Twitter has quickly become the most common way I communicate with my friends these days (yes, even more popular than Facebook). There’s just something about the simple purity of a stream of status updates that are free from quiz invites and your latest acquisitions in Farmville. Although Facebook is the golden child at the moment, our church’s Twitter account has been gaining popularity over the past few months as well (thanks to a better updating strategy) and more of our staff is interacting with the church on Twitter every day.
Due to this rise in popularity, I’m considering drafting a style guide for us to use for ministry-related tweets from our official accounts. Although it’s great to have a lot of different voices sending out official tweets, there are a few bad habits you may want to reign in before things get out of control. Here are the ones that bother me the most…
Im hvg 2 cram this n2 140 ltrs bcause I dont understand the point of Twitter; this gross 4matting m8ks it hrd 2 rd & it snds unprofessional.
Twitter has a 140 character limit for a reason; it was built to communicate a message that you could tell somebody in about one breath. It’s not a blogging replacement or an alternative to an email newsletter. If you can’t say it without massive shortening and abbreviation, you shouldn’t be saying it through Twitter.
The Email Forward’s Long Lost Cousin
RT @my_friend RT @his_friend RT @some_guy_ive_heard_of RT @no_idea_who_this_is RT @seriously_who_is_this_and_why_do_i_care Hurry read this..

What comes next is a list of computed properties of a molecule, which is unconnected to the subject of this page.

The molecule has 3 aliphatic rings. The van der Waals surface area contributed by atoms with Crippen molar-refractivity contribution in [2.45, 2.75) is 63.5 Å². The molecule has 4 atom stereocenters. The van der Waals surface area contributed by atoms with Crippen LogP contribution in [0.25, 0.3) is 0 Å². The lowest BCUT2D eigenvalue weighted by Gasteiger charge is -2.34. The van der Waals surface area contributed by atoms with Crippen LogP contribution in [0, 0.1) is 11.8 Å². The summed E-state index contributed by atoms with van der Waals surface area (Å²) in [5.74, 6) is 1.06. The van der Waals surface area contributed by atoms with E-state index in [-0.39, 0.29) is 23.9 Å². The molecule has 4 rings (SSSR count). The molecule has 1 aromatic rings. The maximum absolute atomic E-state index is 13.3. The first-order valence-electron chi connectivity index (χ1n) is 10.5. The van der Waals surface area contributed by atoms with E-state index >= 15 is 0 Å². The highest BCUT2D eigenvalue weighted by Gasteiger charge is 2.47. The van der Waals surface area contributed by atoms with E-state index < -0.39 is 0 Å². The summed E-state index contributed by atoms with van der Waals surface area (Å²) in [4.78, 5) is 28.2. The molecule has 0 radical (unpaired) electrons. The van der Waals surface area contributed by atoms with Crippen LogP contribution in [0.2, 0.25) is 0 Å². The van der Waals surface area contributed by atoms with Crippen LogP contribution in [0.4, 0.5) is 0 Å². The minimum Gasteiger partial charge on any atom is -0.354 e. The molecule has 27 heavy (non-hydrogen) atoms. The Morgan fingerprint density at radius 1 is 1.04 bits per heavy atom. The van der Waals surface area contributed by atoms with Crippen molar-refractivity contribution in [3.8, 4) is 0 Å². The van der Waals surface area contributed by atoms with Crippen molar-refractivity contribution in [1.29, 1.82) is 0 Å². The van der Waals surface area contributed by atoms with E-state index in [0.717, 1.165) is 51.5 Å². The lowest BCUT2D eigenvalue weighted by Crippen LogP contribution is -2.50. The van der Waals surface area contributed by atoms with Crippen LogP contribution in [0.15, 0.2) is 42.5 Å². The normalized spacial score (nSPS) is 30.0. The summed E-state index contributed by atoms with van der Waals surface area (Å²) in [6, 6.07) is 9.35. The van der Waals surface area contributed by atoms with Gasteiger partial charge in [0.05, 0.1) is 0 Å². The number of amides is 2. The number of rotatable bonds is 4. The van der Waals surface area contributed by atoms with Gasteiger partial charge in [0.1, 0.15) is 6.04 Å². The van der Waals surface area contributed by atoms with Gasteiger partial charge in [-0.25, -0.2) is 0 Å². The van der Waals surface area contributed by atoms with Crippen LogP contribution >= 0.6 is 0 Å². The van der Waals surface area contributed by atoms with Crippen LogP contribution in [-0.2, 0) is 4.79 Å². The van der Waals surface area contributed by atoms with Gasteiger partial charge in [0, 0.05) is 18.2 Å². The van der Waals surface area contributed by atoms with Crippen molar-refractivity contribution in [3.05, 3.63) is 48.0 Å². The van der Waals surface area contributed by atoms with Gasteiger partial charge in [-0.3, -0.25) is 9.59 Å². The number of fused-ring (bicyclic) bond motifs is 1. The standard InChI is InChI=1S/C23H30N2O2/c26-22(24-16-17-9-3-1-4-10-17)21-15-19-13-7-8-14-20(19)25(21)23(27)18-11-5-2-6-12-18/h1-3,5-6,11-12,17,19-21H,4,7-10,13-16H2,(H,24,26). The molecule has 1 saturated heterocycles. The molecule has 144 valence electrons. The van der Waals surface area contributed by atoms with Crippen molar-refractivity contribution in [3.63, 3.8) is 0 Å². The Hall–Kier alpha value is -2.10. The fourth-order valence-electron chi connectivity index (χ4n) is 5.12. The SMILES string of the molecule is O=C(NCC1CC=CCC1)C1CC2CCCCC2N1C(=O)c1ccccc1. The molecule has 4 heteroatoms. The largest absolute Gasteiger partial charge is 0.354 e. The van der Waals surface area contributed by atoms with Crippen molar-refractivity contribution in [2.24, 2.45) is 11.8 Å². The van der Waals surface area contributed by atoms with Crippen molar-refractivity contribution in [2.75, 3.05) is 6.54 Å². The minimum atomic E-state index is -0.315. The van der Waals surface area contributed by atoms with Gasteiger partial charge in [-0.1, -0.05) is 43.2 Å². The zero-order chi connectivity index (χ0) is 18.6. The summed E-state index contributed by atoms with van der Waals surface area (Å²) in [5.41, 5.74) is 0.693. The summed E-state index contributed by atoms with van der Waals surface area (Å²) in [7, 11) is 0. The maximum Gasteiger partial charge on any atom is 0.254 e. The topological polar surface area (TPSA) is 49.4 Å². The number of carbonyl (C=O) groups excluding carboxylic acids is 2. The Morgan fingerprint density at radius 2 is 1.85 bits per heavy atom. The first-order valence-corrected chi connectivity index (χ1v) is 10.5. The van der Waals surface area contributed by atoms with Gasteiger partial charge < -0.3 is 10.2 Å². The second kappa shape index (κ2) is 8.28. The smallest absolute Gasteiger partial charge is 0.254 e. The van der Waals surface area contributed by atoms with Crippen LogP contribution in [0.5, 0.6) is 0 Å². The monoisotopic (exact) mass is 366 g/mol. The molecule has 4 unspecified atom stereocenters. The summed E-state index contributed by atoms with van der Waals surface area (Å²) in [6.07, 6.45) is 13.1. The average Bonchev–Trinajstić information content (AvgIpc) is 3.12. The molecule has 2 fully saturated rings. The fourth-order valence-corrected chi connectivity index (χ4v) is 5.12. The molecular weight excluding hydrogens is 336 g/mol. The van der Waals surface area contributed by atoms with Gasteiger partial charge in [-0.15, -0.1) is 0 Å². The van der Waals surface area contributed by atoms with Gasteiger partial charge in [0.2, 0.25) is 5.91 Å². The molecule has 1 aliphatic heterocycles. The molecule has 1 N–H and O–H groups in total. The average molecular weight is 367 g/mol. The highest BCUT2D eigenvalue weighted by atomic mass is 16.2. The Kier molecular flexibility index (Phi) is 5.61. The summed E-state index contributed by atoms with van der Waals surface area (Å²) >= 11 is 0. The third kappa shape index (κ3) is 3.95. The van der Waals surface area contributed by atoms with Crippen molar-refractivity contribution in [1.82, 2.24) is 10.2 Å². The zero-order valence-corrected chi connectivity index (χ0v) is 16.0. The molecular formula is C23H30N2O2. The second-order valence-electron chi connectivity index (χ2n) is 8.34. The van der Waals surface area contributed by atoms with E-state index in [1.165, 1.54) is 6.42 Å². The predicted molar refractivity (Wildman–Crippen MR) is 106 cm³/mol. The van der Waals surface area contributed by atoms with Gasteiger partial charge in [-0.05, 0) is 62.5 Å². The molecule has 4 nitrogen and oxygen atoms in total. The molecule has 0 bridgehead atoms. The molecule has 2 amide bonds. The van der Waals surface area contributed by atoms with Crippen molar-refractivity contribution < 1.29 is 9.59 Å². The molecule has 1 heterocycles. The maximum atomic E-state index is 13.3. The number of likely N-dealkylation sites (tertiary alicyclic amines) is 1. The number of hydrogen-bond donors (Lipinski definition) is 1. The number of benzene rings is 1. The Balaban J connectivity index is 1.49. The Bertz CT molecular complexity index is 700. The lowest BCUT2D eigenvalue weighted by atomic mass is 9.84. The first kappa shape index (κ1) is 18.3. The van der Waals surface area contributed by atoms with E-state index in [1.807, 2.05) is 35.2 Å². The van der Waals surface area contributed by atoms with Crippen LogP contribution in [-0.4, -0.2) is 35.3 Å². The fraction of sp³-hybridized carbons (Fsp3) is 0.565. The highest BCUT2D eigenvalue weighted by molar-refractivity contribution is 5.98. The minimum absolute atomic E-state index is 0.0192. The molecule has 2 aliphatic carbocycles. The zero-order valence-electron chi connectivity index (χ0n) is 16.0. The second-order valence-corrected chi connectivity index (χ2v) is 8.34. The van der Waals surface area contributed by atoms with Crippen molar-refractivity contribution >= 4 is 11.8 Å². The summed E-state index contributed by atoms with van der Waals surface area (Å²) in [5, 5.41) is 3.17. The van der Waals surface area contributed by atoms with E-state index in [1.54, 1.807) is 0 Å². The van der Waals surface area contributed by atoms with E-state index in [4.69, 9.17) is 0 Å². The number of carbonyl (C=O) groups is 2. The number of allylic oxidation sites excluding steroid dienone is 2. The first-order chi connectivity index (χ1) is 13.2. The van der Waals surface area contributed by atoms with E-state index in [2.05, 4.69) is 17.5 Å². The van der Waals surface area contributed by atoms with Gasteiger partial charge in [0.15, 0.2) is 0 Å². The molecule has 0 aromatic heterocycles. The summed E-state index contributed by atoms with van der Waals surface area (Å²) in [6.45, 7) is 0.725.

What’s worse than receiving an email forward? Receiving an email forward where you scroll through 50 pages of people you’ve never heard of to read the cute two-sentence joke at the bottom. Posting a 3 word tweet with 40 words of credits is just as bad. Only retweet the person’s feed you saw it on.
The Foreign Language
RT @my_friend #super_geeky #l33t_speek_club Yeah I think the same thing, DM me pls, kthx! // (via @some_other_guy_i_know)
Nothing scares “normal” people away from Twitter like a tweet that could practically be written in binary. If you want to be geeky with your tech-savvy friends, go for it. For a wide audience, try to keep official tweets readable by the average human
@yourtwitterfeed: Great morning!
@yourtwitterfeed: Please pray.
The Mystic is the total opposite of The Novelist. They tweet only a few words, are extremely vague, and post links with no explanation. It aggravates your audience and gives them no obvious reason to follow you. Make sure your official tweets convey a message!
We don’t have an excuse to be sloppy just because we’re using a new communications medium. Keep the various Twitter personalities on your staff in check with a simple, shared style guide (here’s a great one from Social Media Today). Your audience will appreciate it.